Mike, you have had more than your share of traumatic stress in the last three or four years. You have been displaced by hurricane Katrina, moved out of New Orleans and then moved back to devastation, and you have had GBS, and that is just the stuff I know about. That is more than a full plate for the strongest of people. Mike, I think you may find some relief and benefit from seeing a psychologist or a psychiatrist who specializes in post-traumatic stress.
Mike, please take care of yourself and treat yourself well.
AnonymousApril 16, 2007 at 8:49 pm
I second what Lee said. Your dreams are intruding on your life or, your reaction to them is intruding on your life.
I don’t know, but perhaps your dreams are your way of trying to come to terms with what has happened in your life.
When something traumatic happens, I run through it repeatedly in my head, and yes, every detail is sought for and considered. I don’t willingly choose to do this but I believe this is the mind’s way of becoming familiar with it, making it, hopefully, a little less scary, to the point where the mind can then accept it, deal with it and file it. Actually, I have read of this also.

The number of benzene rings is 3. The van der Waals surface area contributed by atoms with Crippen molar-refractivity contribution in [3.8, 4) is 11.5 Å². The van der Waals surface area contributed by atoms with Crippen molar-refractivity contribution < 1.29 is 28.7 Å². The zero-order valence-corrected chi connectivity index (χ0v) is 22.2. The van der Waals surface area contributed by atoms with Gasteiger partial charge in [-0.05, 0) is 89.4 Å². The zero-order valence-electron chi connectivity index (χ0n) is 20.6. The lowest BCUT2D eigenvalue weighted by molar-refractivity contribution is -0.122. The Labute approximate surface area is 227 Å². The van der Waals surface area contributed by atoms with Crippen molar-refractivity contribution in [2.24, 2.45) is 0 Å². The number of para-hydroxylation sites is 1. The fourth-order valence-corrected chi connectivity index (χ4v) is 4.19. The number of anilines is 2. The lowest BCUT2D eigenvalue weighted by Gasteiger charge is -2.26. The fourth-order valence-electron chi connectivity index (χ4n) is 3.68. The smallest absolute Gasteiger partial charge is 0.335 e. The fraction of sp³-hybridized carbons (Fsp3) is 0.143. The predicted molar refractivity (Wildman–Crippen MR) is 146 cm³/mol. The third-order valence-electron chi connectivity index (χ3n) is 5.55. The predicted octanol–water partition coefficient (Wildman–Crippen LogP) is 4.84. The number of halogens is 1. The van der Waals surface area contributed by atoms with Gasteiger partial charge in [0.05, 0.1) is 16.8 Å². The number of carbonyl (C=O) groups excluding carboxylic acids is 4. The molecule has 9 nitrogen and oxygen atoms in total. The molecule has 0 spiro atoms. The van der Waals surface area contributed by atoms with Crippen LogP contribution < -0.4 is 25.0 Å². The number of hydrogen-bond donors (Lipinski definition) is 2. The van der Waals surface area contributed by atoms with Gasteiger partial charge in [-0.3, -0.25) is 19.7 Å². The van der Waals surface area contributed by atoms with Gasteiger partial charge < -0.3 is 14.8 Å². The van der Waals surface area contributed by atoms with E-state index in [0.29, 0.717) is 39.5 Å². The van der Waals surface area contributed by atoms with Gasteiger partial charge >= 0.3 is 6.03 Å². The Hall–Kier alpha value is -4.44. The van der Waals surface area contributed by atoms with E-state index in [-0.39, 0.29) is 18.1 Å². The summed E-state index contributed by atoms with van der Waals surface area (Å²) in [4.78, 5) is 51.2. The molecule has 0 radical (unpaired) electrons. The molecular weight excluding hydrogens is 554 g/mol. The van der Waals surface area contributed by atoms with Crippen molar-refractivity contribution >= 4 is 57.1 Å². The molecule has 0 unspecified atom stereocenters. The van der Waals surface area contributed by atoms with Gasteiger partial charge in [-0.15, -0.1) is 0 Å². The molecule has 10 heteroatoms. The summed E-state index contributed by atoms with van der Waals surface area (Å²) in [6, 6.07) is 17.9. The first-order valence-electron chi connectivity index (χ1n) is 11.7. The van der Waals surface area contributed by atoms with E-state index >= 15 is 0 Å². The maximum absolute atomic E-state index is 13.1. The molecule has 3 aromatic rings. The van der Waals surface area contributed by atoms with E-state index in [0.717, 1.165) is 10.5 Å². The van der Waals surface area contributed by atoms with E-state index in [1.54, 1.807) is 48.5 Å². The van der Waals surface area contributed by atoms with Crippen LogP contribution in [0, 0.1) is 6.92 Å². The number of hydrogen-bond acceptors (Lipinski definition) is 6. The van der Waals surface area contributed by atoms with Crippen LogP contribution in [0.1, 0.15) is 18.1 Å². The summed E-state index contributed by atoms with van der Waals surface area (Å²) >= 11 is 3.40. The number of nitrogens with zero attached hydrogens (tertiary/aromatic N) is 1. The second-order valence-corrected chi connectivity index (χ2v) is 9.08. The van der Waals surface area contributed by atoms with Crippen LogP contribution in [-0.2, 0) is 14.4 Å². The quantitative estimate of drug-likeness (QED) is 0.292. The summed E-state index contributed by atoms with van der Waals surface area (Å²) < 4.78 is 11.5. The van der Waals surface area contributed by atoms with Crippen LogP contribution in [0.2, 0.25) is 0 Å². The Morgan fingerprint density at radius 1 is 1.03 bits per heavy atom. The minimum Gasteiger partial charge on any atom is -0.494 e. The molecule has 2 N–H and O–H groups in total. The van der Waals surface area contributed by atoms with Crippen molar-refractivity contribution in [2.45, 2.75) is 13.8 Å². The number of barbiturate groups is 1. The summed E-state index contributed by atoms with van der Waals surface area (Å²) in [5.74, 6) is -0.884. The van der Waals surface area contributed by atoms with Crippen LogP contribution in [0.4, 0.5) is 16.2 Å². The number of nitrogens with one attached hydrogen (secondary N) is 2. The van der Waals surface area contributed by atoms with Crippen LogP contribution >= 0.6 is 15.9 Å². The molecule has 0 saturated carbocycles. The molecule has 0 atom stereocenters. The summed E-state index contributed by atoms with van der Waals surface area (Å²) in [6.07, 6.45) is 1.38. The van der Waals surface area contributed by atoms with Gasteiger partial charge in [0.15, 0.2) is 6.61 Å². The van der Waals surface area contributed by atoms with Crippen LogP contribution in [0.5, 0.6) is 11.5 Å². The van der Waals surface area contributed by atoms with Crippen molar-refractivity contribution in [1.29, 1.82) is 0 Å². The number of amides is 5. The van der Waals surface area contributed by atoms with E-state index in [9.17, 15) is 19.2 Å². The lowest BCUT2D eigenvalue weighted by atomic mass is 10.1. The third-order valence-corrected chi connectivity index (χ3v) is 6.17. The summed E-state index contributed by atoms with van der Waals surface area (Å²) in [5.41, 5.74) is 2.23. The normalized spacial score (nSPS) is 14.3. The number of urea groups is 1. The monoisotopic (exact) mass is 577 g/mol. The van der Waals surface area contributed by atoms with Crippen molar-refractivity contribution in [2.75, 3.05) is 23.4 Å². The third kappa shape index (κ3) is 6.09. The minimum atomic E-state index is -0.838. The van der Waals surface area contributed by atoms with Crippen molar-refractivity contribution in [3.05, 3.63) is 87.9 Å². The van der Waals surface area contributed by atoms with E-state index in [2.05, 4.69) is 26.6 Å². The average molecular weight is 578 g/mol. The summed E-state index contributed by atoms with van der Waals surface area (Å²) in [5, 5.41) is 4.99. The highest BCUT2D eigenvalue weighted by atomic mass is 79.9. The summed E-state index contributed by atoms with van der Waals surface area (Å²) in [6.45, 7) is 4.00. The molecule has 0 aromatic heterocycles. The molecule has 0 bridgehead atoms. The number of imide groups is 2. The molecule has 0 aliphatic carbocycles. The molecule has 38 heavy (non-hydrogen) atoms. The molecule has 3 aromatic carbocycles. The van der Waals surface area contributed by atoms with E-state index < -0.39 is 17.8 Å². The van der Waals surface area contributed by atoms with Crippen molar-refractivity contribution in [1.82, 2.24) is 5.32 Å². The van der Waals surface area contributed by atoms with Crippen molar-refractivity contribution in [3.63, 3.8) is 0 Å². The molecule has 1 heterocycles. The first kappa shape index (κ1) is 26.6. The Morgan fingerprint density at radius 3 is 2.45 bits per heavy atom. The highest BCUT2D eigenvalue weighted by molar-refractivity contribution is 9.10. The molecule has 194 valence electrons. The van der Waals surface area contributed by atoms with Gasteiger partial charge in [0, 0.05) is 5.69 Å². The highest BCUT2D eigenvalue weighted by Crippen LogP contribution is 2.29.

This is going to sound silly and I don’t mean to make little of your dreams – what I’m trying to get at is how our heads seem to work: if you have a drink that’s a bit too hot, do you wait 5 minutes and then calmly drink it or, like me, would you blow on it, wait a moment or two and then tentatively try it again – knowing that it’s still going to be pretty hot – but you risk it, you try it, and the moment you can manage to take a sip, you do. As you’ve waited a little while you probably won’t get burnt, but it’s gonna hurt, yet we still do it. Isn’t that how people burn themselves eating the likes of microwaved apple pie?
Okay, that doesn’t work very well. But, just as I wouldn’t leave the hot cup of tea, you don’t leave your dreams – and they are far bigger than the cup of tea. It’s natural to try it, to push it, to want it to be right, to want to somehow make it right by sheer will, to be comfortable with it.